Sulphur scab control Dutch and
By Edward Long
POTATO growers could halve common scab levels on tubers by applying elemental sulphur to ridges after planting, according to Robert Boothman of Boothman Agriculture, Bourne, Lincs, after extensive trials on a local farm last season.
He expects at least 240ha (600 acres) will be treated in 1999. "It was 18 months ago that I heard potato growers in Holland and Idaho in the US were successfully reducing scab by putting on elemental sulphur," he says.
"Scab is a massive threat to UK crops every season. It spoils skin finish to reduce saleable yield of a pre-pack crop, and increases waste for a chipper. So its economic impact is growing as modern baker and pre-pack markets demand even greater tuber quality and skin finish."
Scab is caused by the fungus Streptomyces scabies and is particularly troublesome where soil pH is high. Many Lincs crops are grown on alkaline silt. Until now the only control option, apart from avoiding susceptible varieties, has been to irrigate at tuber initiation. But few siltland producers have access to suitable water supplies.
"This is why I was keen to see what effect the sulphur prill Tiger 90, which is a trace element and not a pesticide, would have because it lowers the pH by about 1 point. With a band application it offers the first-ever chance to influence soil pH at a target-specific, localised level," says Mr Boothman.
The product contains 90% sulphur in a slow release form and is normally used on cereals and rape. But it is also recommended for brassicas and potatoes. It is activated by moisture when soil temperatures rise, and converted into sulphate which degrades to produce weak sulphuric acid.
A 5cm (2in) wide band on a ridge top provides a cone of reduced pH down to seed level at the critical tuber initiation stage. Unlike fertiliser sulphate which is easily leached, elemental sulphur remains in the soil longer.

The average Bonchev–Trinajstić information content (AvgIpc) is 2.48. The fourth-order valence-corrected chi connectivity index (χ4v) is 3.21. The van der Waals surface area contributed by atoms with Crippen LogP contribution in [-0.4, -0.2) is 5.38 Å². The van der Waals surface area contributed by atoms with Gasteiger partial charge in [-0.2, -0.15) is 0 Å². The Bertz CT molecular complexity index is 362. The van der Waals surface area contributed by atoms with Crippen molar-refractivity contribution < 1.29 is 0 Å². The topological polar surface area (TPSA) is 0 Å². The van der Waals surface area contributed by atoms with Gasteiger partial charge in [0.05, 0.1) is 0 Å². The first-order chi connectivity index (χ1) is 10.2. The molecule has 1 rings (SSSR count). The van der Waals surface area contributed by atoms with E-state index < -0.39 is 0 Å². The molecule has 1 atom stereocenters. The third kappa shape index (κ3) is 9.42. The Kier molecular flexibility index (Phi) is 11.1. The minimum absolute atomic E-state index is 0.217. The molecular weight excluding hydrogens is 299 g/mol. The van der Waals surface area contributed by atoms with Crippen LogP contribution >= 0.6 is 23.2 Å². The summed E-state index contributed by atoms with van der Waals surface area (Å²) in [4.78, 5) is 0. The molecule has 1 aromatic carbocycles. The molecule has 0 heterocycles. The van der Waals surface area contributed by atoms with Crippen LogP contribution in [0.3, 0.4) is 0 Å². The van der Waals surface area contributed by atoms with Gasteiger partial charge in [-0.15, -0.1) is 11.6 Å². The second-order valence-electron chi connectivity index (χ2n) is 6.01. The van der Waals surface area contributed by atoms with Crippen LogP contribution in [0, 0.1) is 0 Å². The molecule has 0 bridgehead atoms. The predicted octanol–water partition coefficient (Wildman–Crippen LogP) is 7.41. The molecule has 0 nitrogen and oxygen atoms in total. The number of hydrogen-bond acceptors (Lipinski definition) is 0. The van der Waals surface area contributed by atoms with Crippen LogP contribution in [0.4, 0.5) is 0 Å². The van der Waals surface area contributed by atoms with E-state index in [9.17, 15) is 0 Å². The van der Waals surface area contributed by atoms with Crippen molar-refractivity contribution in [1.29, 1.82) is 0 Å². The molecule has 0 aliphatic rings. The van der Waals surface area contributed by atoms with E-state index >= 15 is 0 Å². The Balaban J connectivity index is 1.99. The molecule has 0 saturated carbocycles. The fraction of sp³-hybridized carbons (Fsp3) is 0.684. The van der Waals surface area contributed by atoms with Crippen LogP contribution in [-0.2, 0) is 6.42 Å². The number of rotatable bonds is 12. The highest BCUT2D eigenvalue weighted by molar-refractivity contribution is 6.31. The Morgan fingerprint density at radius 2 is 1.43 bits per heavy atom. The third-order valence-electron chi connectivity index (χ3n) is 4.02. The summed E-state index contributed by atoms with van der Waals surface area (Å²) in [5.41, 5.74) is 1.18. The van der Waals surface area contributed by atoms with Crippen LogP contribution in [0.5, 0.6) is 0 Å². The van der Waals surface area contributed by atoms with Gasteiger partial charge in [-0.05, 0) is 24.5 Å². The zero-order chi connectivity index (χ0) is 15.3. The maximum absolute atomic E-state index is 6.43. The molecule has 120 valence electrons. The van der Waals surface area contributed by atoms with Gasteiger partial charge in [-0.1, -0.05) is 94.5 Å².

"In last seasons trial on scab-susceptible Maris Piper, application rates of 50kg/ha reduced scab by 50%. There was also less corky scab and tubers were brighter than the untreated. With bagged Piper worth about £200/t and a pre-pack sample £260/t, a 50% scab reduction from treatment costing £17/acre could be worth £50/t. For a 20t/acre crop that totals £1000/acre.
"With less trimming and a higher per-bag yield of chips, growers supplying fish and chip shops can expect more repeat orders," says Mr Boothman.
A prototype applicator has been designed and built by Mr Boothman with the assistance of local farmer John Ward. Based on a 3m (10ft) wide scrapped potato planter with folding arms, it has three Microband hoppers each supplying four 14mm (0.5in) fluted rollers feeding to the ridges. It can be adjusted to span six 75cm (30in) or 90cm (36in) wide ridges.
Joe Bratley intends to treat most of his crop at Eaudyke, near Spalding, Lincs, with scab-reducing sulphur this season.
Last years treatment (above) helped a lot in keeping tubers free from scab (below).
Prepack and chip grower won over
AFTER hosting the trials last year and seeing the benefits, local grower R Bratley (Quadring) plans to treat 95% of the 88ha (218 acres) of Maris Piper and Pentland Squire for pre-packing and chipping this year. The only areas left untreated will be comparison strips.
"Our silt is alkaline with a pH of 7.5 or higher, so scab is a constant threat," says Joe Bratley. "In the three years we have been able to apply water at tuber initiation we have sold a higher proportion of crop to the value-added pre-pack market. But we can only irrigate 20% of our crop."
Mr Bratley had not heard of Tiger 90 until asked to host the 28ha (70 acres) of trials, but the idea of reducing scab was highly appealing.
"At lifting I was encouraged to see a difference in tuber skin quality from treated unirrigated areas. If this is repeated this year it will give us the chance to sell the bulk of our crop for pre-packing, and improve quality of tubers going for chipping."